LANSING, Mich. – A first-of-its-kind public opinion poll shows an overwhelming majority of people who live near the Great Lakes support immediate action to install additional structural protections that can keep Asian carp from moving out of Illinois rivers and into the Great Lakes.
The poll – commissioned by the Great Lakes Partnership to Block Asian Carp – is the first effort to survey residents in Illinois, Indiana, Michigan, Ohio and Wisconsin about their understanding of the risk of invasive carp.
In addition, the poll gauged support for potential solutions recommended by the U.S. Army Corps of Engineers to stop the non-native fish from entering the Great Lakes. These include a proposal by Gov. Rick Snyder to help fund the ongoing operations and maintenance of the additional security improvements based on each state’s respective share of the Great Lakes. Under this “fair share” scenario, the state of Michigan would pay the most of any state by covering nearly half of the installation costs, while a state such as Illinois would pay only 2 percent or less. Michigan also has offered to pay the share of any state that cannot pay its own portion to block Asian carp and has dedicated state funds in the upcoming 2019 budget for this purpose.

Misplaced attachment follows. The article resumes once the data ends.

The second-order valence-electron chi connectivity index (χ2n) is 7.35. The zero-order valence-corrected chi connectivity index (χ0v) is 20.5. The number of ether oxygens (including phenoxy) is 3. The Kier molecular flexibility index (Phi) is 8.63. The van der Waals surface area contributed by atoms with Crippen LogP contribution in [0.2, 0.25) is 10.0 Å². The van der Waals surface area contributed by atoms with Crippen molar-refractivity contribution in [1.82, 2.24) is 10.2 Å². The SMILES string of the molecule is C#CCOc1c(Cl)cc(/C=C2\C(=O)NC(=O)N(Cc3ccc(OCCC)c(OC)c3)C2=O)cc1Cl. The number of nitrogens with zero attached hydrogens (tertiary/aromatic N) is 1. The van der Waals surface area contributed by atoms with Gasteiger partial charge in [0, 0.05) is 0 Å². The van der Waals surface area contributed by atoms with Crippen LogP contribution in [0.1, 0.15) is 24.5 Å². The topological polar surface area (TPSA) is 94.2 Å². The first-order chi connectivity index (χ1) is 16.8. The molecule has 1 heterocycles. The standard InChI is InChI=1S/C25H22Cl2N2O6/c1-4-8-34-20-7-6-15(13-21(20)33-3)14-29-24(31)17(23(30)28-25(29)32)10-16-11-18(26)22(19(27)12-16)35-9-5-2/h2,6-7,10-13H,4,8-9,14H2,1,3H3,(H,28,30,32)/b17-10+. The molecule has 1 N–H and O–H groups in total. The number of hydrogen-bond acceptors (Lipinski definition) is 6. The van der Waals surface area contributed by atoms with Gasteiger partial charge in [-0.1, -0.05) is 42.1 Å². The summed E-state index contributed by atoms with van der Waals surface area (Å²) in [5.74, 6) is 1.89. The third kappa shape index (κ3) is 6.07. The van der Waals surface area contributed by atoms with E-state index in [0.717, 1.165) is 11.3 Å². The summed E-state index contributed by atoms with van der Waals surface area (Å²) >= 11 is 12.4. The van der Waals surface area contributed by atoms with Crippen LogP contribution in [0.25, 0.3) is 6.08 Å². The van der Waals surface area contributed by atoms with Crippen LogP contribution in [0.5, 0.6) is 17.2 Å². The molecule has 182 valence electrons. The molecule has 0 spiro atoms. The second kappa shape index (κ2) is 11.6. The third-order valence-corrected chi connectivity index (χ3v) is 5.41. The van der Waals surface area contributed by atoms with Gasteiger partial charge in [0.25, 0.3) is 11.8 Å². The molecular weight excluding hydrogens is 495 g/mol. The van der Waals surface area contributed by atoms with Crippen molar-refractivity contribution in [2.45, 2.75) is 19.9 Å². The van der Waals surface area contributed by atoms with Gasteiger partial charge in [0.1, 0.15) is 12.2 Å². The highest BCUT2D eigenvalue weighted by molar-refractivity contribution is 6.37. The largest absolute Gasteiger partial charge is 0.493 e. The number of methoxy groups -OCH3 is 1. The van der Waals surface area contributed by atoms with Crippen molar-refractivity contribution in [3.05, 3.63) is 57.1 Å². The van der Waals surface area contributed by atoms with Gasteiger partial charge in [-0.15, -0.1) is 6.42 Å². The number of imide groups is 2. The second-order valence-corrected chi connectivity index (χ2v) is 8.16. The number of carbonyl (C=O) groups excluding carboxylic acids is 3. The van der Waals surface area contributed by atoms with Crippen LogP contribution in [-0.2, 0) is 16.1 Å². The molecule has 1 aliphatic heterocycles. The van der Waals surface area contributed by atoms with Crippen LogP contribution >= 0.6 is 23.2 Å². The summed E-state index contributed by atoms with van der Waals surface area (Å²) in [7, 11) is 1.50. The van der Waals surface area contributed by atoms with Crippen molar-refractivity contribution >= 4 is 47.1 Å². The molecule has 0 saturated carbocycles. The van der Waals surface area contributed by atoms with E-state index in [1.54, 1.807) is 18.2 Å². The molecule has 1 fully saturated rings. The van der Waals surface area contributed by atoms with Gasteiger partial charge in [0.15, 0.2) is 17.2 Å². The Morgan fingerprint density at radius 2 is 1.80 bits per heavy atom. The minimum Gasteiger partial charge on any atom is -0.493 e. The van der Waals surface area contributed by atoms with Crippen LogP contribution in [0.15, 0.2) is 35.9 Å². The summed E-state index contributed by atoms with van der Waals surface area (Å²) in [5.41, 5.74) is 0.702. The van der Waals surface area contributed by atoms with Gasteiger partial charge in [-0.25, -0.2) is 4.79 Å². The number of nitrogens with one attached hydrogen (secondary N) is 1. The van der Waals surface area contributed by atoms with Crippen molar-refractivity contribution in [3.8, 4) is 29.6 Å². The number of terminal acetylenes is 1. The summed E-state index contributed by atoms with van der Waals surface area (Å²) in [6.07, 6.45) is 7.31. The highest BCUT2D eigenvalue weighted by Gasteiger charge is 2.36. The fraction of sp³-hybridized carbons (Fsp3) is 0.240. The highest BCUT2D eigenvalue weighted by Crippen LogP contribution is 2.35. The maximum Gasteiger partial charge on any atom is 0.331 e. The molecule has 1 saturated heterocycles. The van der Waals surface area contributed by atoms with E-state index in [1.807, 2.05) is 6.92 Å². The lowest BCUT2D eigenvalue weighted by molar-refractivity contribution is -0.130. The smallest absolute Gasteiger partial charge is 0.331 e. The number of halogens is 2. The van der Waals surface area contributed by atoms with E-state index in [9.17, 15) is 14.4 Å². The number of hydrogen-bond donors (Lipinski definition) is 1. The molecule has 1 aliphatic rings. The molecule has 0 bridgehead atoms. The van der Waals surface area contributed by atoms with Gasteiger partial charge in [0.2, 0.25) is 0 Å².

“The poll results clearly demonstrate that Great Lakes residents understand that the time to act on Asian carp is now,” Gov. Snyder said. “We formed the Block Asian Carp partnership earlier this year to urgently address the threat invasive carp pose to our waters. The public’s support for immediate action affirms the importance of those efforts. It’s time to move forward with additional security measures at the Brandon Road Lock and Dam that will protect our Great Lakes and economic future.”
Highlights of the survey include:
More than 9 in 10 respondents from each state believed it was important to immediately increase protections to block the spread of Asian carp to the Great Lakes at the recommendation of the U.S. Army Corps of Engineers.
More than 7 in 10 respondents from each state are likely to support the “fair share” funding proposal given the specific percent their state would be asked to pay.
Support rises to more than 8 in 10 respondents likely to support the proposal when told Michigan would pay the share of any state that cannot pay its own portion to block Asian carp.
Support for the fair share funding proposal is bipartisan, with more than 8 in 10 Republicans and Democrats in each state supporting their state’s funding contribution.
“People across the Great Lakes region recognize that Asian carp pose a major threat to their state’s economy and environment and they believe it is critical to increase protections immediately to keep Asian carp out of the Great Lakes,” Alliance for the Great Lakes Vice President for Policy Molly Flanagan said.